2

I've given what i deem to be a reasonably standard phrase-structure tree for a that-relative clause, consistent with the principles of X-bar theory below (taking Jackendoff, 1977 as a concrete reference). I'm assuming the DP hypothesis here (i.e. that 'a book...' is headed by a determiner rather than by the noun), but it's easy to re-cast this in terms on an ...


2

To answer your question, we'd need a theoretical understanding of "bar" and "bar level" (as opposed to a diagrammatic esthetic). One idea is to connect "bar" with the addition of complements, then increasing "bar-level" would accompany adding more complements. The addition of adjuncts, unlike complements, does not increase bar-level. For instance, the ...


2

Noun-noun compounds are nouns: N -> N N. The structure of your example is [N [N [N [N chocolate] [N chip]] [N cookie]] [N dough]] or possibly [N [N [N chocolate] [N chip]] [N [N cookie] [N dough]]] The first means "dough for making chocolate chip cookies"; the second means "cookie dough flavored with chocolate chips" -- a subtle culinary ambiguity. The ...


2

The general X bar scheme is, although heavily motivated by English - or at least Indo-European languages - thought to be applicable to any natural language. How well that works depends highly on what other restrictions you impose on your phrase structure (strict right/left linear and/or binary branching for example makes a lot of things not possible), but ...


2

I wouldn't say that modals are I': rather, I'd say that they're I. In other words, a modal verb is syntactically an inflection, not a full verb. (It's easy to see that modals don't act like Vs: they can't be put in non-finite contexts, like *to should.) In X-bar theory, the I is an inflection applied to the V. In "Alex walked home", the I is "-ed", and the ...


2

In current English, the common modals are paired up in a fashion similar to present/past pairs: "will/would, can/could, shall/should", and sometimes "could" has the sense of a past tense "can". Of course, the "-d" occurs regularly as a past affix. Both "would" and "could" occur as past-shifted forms when direct discourse is shifted to indirect speech: ...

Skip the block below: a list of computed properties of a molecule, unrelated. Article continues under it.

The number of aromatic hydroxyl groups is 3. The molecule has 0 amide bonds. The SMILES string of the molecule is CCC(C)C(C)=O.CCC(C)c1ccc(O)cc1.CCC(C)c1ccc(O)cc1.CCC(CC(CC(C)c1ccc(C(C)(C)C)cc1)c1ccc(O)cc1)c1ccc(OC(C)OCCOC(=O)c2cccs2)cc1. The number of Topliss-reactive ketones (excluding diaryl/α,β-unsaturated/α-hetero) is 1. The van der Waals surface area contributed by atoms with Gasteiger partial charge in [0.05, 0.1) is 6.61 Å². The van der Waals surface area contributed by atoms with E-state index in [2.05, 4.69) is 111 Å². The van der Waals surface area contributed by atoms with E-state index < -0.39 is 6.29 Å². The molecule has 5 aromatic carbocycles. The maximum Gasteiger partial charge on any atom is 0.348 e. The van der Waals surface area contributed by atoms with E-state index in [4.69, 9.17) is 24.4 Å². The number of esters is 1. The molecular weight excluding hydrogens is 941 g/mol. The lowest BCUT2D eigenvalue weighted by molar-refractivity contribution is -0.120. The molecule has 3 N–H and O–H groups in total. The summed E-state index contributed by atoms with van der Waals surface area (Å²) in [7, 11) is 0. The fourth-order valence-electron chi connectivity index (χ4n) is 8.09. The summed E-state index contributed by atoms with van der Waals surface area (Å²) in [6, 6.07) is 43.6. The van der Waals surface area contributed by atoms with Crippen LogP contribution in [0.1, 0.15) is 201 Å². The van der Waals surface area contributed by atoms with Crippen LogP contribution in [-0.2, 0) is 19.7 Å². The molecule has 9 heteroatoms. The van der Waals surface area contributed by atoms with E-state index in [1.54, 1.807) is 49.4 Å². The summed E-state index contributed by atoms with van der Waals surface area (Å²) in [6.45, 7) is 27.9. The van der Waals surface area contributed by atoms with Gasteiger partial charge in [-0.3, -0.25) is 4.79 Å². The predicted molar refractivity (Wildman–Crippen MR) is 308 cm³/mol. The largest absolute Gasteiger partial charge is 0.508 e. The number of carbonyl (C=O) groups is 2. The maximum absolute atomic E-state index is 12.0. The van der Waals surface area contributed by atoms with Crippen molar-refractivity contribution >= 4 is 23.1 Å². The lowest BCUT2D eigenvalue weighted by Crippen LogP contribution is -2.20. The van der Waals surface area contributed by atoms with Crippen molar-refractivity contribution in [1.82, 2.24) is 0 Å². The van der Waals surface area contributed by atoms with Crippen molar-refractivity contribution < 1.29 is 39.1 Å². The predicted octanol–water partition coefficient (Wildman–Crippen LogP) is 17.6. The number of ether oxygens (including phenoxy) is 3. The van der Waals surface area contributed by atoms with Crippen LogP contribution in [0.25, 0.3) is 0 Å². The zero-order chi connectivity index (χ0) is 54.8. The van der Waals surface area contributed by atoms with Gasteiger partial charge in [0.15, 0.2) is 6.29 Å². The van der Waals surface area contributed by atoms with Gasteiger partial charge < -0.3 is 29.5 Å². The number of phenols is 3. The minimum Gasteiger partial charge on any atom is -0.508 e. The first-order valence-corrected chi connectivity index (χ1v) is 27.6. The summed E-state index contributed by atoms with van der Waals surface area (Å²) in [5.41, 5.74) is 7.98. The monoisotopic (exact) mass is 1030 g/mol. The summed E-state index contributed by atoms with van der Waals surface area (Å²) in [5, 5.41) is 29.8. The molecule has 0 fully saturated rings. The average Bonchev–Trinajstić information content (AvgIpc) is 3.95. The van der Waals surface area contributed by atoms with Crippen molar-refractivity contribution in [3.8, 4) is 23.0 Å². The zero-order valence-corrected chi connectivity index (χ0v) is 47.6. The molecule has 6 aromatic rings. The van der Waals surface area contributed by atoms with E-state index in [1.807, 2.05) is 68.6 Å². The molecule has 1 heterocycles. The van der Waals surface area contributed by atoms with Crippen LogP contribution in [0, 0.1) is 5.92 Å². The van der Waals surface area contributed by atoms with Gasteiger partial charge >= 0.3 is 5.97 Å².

2

I think you're right, and iirc this is what McCawley argues in Syntactic Phenomena of English. The antecedent of "which" in the appositive relative clause is the S "The high notes ... his life". Such relative clauses are placed as "adposits" immediate after the antecedents of the relative pronoun, so the relative clause goes after the sentence "The high ...


2

The high notes returned to his compositions towards the end of his life, [which suggests he was hearing the works that were taking shape in his imagination]. Yes, it is an adjunct, more specifically a supplementary (non-defining) relative clause. The antecedent of "which" is the entire preceding clause, thus "R suggests he was hearing the works ...", ...


2

I've always wondered about this tree too. In particular, I wondered why from Lloyds would be a complement. And so I asked Geoff Pullum, who replied that he thinks that salary doesn't take complements. In other words, it's a mistake.


2

There are a number of possibilities for the X-bar analysis of the phrase so little. A central choice one has to make concerns viewing little as an adjective or as a derived noun, that is, as a noun derived from an adjective. My favored analysis would be to view it as the latter. Given this decision, the next decision one has to make concerns the status of so:...


2

At the core of the question is a key observation about the nature of certain noun phrases. At times an adjective takes a complement that appears to the right of the noun, which is problematic because the noun intercedes between the two. In other words, a discontinuity (i.e. long-distance dependency) is present inside the noun phrase. The following pair of ...


2

The problem you point to is addressed later in Carnie's book, starting on page 412. The greater issue concerns the extent to which tertiary branching should or should not be assumed. This matter splits the syntax community. See the discussion of strictly binary branching structures here. A main trait of the X-bar schema as it is commonly understood is ...


1

You are right that the auxiliary is merely a TAM carrier, it's a function word without any meaning of its own. It's however completely logical to take it to be the structural head of the "verb phrase" (the whole IP). People often confuse categorial and functional heads. The auxiliary is the head of the IP because we can "observe" this constituent in the ...


1

First of all, it is not the case that "who" cannot raise over "did" in T (or more precisely - over the tense affix), because it does so when moving from Spec-VP to Spec-TP anyway (under the VP-internal subject hypothesis). Second, X-bar theory itself says nothing about the constraints on movement; it simply states how the structure is organized - basically ...